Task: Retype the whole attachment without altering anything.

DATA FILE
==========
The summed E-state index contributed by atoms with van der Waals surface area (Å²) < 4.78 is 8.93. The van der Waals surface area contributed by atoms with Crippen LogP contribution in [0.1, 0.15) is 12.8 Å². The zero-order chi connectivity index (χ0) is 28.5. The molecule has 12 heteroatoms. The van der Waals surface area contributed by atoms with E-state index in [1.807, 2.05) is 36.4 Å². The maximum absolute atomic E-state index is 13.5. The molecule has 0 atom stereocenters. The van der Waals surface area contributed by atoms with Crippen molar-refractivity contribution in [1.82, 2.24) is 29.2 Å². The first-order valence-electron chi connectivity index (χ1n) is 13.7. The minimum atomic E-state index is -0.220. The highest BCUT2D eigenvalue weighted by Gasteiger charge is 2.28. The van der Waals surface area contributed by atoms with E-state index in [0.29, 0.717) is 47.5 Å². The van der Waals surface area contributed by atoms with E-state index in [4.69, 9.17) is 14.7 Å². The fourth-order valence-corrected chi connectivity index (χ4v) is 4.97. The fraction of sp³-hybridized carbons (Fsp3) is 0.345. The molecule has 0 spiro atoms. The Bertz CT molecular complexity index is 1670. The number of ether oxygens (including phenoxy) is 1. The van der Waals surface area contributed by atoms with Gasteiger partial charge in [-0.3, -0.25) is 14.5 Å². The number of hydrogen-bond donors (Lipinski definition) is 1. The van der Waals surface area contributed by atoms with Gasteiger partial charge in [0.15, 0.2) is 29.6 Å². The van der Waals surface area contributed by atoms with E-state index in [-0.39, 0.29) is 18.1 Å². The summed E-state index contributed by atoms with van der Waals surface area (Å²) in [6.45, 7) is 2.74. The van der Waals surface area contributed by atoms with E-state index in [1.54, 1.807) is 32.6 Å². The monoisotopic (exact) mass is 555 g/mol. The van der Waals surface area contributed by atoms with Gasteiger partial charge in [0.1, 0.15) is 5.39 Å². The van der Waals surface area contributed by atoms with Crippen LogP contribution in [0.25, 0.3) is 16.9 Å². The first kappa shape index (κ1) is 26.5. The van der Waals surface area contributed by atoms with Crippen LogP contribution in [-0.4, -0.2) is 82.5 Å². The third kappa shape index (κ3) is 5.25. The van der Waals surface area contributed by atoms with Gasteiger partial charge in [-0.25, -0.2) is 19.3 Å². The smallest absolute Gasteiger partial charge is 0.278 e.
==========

The summed E-state index contributed by atoms with van der Waals surface area (Å²) < 4.78 is 8.93. The van der Waals surface area contributed by atoms with Crippen LogP contribution in [0.1, 0.15) is 12.8 Å². The zero-order chi connectivity index (χ0) is 28.5. The molecule has 12 heteroatoms. The van der Waals surface area contributed by atoms with E-state index in [1.807, 2.05) is 36.4 Å². The maximum absolute atomic E-state index is 13.5. The molecule has 0 atom stereocenters. The van der Waals surface area contributed by atoms with Crippen molar-refractivity contribution in [1.82, 2.24) is 29.2 Å². The first-order valence-electron chi connectivity index (χ1n) is 13.7. The minimum atomic E-state index is -0.220. The highest BCUT2D eigenvalue weighted by Gasteiger charge is 2.28. The van der Waals surface area contributed by atoms with E-state index in [0.29, 0.717) is 47.5 Å². The van der Waals surface area contributed by atoms with E-state index in [4.69, 9.17) is 14.7 Å². The fourth-order valence-corrected chi connectivity index (χ4v) is 4.97. The fraction of sp³-hybridized carbons (Fsp3) is 0.345. The molecule has 0 spiro atoms. The Bertz CT molecular complexity index is 1670. The number of ether oxygens (including phenoxy) is 1. The van der Waals surface area contributed by atoms with Gasteiger partial charge in [-0.3, -0.25) is 14.5 Å². The number of hydrogen-bond donors (Lipinski definition) is 1. The van der Waals surface area contributed by atoms with Gasteiger partial charge in [0.15, 0.2) is 29.6 Å². The van der Waals surface area contributed by atoms with E-state index in [-0.39, 0.29) is 18.1 Å². The summed E-state index contributed by atoms with van der Waals surface area (Å²) in [6.45, 7) is 2.74. The van der Waals surface area contributed by atoms with E-state index in [1.54, 1.807) is 32.6 Å². The monoisotopic (exact) mass is 555 g/mol. The van der Waals surface area contributed by atoms with Gasteiger partial charge in [0.1, 0.15) is 5.39 Å². The van der Waals surface area contributed by atoms with Crippen LogP contribution in [0.25, 0.3) is 16.9 Å². The first kappa shape index (κ1) is 26.5. The van der Waals surface area contributed by atoms with Crippen LogP contribution in [-0.4, -0.2) is 82.5 Å². The third kappa shape index (κ3) is 5.25. The van der Waals surface area contributed by atoms with Gasteiger partial charge in [-0.25, -0.2) is 19.3 Å². The smallest absolute Gasteiger partial charge is 0.278 e.